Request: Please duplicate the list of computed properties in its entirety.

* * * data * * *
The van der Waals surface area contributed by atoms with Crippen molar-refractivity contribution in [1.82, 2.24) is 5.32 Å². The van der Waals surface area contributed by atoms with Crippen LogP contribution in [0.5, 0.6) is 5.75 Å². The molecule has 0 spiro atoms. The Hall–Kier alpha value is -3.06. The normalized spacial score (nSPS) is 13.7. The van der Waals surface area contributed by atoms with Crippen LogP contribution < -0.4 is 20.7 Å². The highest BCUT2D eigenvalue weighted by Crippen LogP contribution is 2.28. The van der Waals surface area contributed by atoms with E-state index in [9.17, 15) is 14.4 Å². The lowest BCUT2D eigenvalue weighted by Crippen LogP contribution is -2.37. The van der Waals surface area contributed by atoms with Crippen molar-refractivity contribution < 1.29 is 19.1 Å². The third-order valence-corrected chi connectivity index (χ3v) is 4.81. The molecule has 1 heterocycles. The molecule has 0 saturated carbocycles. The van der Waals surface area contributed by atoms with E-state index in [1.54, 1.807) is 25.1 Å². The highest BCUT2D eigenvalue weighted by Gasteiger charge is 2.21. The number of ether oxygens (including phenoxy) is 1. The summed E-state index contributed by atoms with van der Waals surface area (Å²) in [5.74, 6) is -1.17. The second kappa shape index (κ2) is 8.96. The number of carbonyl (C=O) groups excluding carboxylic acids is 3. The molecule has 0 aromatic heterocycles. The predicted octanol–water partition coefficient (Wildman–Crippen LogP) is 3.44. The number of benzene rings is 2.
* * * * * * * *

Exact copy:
The van der Waals surface area contributed by atoms with Crippen molar-refractivity contribution in [1.82, 2.24) is 5.32 Å². The van der Waals surface area contributed by atoms with Crippen LogP contribution in [0.5, 0.6) is 5.75 Å². The molecule has 0 spiro atoms. The Hall–Kier alpha value is -3.06. The normalized spacial score (nSPS) is 13.7. The van der Waals surface area contributed by atoms with Crippen LogP contribution < -0.4 is 20.7 Å². The highest BCUT2D eigenvalue weighted by Crippen LogP contribution is 2.28. The van der Waals surface area contributed by atoms with E-state index in [9.17, 15) is 14.4 Å². The lowest BCUT2D eigenvalue weighted by Crippen LogP contribution is -2.37. The van der Waals surface area contributed by atoms with Crippen molar-refractivity contribution < 1.29 is 19.1 Å². The third-order valence-corrected chi connectivity index (χ3v) is 4.81. The molecule has 1 heterocycles. The molecule has 0 saturated carbocycles. The van der Waals surface area contributed by atoms with E-state index in [1.54, 1.807) is 25.1 Å². The highest BCUT2D eigenvalue weighted by Gasteiger charge is 2.21. The number of ether oxygens (including phenoxy) is 1. The summed E-state index contributed by atoms with van der Waals surface area (Å²) in [5.74, 6) is -1.17. The second kappa shape index (κ2) is 8.96. The number of carbonyl (C=O) groups excluding carboxylic acids is 3. The molecule has 0 aromatic heterocycles. The predicted octanol–water partition coefficient (Wildman–Crippen LogP) is 3.44. The number of benzene rings is 2.